Encyclopedic Culture of Cuban Poet Regino Boti
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- Business and Economy
- 08 / 11 / 2008
He was a front-line poet, lawyer, journalist, historian and a cultivator of painting as a hobby, but he put so much effort in his work that his watercolor paintings constitute a legacy for the fine arts, in which even foreign specialists feel interested in, Montero stressed.
The expert pointed out the environmental preoccupations of the author of Arabescos Mentales and El Mar y la Montaña, who wrote categorically in the prologue to the first of these two books of poems that "There has been only one original singer, which is Nature".
Our interviewee explained that with this declaration the poet refutes the deceptive yearning for originality of some of his colleagues, "but in his book Rumbo a Jauco he goes even further by stating that the American society is cognizable only through its links to nature".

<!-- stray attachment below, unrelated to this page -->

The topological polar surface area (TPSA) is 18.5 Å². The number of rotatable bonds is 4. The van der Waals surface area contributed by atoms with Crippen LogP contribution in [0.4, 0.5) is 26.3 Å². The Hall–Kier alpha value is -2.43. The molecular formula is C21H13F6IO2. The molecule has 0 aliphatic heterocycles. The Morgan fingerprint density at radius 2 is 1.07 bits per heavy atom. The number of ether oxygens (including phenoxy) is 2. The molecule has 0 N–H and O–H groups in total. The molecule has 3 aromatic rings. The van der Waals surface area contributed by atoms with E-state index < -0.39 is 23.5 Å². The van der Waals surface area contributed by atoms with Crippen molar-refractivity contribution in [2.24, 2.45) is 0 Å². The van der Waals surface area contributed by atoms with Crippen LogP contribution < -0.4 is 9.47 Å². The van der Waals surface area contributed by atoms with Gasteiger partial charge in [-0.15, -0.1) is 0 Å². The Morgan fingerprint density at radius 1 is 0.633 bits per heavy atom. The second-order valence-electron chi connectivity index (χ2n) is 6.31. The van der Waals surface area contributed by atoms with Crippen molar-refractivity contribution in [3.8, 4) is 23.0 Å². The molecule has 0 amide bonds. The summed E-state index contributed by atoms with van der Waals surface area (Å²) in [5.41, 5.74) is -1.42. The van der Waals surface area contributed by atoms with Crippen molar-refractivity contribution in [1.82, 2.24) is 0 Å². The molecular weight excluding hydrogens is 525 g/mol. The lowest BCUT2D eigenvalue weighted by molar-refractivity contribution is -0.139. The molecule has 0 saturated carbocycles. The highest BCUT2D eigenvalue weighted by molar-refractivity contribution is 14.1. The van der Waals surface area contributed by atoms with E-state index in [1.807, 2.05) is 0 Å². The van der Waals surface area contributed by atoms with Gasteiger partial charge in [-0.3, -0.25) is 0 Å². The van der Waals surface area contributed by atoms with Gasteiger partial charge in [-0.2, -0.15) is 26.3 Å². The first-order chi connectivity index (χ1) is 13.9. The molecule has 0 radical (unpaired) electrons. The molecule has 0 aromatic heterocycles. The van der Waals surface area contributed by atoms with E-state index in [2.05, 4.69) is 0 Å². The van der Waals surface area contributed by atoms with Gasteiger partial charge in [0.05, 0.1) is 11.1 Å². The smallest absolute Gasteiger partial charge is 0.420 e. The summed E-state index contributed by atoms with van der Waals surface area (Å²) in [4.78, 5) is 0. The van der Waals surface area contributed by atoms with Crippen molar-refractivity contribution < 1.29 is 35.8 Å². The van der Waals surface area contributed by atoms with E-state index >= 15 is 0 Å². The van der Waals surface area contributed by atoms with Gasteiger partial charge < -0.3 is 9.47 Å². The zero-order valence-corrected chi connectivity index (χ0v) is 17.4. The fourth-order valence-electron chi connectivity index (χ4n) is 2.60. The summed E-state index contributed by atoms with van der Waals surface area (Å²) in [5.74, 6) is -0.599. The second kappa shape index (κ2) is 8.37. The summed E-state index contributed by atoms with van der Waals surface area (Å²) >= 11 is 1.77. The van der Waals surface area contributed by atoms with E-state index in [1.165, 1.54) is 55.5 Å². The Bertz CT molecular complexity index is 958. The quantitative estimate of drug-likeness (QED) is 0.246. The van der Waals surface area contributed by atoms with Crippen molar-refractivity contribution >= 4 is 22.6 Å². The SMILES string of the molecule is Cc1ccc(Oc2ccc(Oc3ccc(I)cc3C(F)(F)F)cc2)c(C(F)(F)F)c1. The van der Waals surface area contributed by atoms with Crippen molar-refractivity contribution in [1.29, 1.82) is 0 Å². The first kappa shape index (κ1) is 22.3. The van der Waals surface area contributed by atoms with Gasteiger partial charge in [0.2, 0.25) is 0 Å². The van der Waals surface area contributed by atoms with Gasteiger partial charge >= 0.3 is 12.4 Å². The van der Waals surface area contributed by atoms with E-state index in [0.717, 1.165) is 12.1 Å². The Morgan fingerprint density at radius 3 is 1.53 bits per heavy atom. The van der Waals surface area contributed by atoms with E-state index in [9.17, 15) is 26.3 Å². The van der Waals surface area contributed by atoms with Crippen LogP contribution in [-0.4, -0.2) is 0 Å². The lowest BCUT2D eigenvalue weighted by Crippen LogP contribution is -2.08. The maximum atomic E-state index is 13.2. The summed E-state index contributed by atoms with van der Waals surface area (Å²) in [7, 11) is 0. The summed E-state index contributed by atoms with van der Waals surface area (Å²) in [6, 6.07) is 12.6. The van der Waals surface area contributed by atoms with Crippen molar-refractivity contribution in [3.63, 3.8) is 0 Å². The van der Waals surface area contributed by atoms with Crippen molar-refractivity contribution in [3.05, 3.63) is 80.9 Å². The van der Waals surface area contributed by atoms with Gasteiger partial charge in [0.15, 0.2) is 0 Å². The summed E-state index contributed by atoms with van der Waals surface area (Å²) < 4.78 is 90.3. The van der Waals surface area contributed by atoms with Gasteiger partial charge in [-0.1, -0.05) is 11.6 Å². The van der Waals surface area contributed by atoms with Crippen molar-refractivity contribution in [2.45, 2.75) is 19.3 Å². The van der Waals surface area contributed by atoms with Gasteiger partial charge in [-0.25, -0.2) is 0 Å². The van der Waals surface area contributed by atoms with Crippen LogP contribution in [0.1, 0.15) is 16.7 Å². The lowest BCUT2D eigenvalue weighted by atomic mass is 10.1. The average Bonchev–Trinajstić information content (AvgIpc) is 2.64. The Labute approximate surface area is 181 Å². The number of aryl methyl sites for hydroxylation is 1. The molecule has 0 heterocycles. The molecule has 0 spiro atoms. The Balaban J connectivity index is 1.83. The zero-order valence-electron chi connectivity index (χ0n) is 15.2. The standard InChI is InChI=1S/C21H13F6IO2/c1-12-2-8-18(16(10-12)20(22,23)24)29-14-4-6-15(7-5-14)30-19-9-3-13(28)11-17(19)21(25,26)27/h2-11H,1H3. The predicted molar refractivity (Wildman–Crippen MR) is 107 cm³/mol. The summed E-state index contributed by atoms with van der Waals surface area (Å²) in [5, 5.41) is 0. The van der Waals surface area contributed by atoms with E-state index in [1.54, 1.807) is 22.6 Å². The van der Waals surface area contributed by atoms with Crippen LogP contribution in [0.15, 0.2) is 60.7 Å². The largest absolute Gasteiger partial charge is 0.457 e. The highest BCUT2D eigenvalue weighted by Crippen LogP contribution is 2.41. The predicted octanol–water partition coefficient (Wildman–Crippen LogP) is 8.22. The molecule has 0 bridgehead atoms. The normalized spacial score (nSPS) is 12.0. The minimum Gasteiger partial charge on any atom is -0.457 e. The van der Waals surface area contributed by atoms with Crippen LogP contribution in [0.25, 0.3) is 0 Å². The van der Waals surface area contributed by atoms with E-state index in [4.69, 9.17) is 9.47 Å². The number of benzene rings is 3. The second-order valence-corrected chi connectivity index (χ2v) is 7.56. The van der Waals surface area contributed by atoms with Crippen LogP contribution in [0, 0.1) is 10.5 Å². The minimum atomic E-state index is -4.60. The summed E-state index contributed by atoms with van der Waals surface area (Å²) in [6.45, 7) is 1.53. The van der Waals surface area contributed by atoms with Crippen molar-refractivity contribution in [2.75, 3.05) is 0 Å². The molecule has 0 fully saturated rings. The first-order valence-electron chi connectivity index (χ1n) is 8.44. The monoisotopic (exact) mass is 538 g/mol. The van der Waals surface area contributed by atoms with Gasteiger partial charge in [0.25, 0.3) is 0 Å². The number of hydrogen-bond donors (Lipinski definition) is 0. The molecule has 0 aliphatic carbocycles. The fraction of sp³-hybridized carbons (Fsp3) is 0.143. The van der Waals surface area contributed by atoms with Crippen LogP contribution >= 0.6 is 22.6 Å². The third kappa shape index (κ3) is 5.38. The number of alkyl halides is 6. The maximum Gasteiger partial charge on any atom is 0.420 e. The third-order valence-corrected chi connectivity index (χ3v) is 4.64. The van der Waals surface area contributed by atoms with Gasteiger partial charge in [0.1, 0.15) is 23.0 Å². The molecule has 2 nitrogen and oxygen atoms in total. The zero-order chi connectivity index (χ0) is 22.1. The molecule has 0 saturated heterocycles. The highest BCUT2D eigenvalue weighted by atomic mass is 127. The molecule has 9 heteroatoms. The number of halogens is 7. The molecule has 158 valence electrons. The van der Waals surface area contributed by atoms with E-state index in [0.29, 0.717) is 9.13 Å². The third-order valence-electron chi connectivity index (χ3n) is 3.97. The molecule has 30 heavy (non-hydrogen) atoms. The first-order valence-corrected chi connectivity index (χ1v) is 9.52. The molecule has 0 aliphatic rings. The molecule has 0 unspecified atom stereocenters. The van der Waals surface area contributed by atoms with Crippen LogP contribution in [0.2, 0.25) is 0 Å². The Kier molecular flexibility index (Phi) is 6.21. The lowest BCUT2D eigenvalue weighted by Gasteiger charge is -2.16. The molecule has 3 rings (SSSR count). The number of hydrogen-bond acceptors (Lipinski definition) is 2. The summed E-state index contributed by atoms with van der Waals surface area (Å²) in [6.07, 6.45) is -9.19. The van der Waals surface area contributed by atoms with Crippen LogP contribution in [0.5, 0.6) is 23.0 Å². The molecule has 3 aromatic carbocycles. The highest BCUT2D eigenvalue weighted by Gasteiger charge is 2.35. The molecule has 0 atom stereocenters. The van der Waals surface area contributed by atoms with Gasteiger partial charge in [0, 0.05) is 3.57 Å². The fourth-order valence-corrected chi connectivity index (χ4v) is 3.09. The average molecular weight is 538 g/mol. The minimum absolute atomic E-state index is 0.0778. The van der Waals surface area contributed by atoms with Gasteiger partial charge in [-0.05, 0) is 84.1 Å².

It is quite infrequent to see a poet making incursions into ecology, and Boti dealt with it in his writings and in the practice, since many of his excursions to the coast and Baracoa were inspired by his great passion for landscapes and his interest in bio-speleaology.
Regino Boti Barreiro (Guantánamo, February 18th, 1878 – August 5th, 1958), left thousands of articles and notebooks unpublished, several essays on Edgar Allan Poe, Julian del Casal and Gertrudis Gómez de Avellaneda, and hundreds of watercolor paintings.
He studied in the University of Harvard, was a member of the Cuban Academy of History, the Hispano-American Academy of Science and Arts in Cadiz, and the Cuban Academy of Language.
His decision to study Philosophy and Arts in the University of Havana when he was almost 60 put the distinguished professors Elías Entralgo, Rosario Novoa and Vicentina Antuña in a very embarrassing situation.
They made up the examining board to the final exam of the career and they found absolutely unusual that 64 year old student taking an exam, who had published five books, hundred of articles, could speak and write in French, English and Latin and had a good command of Greek.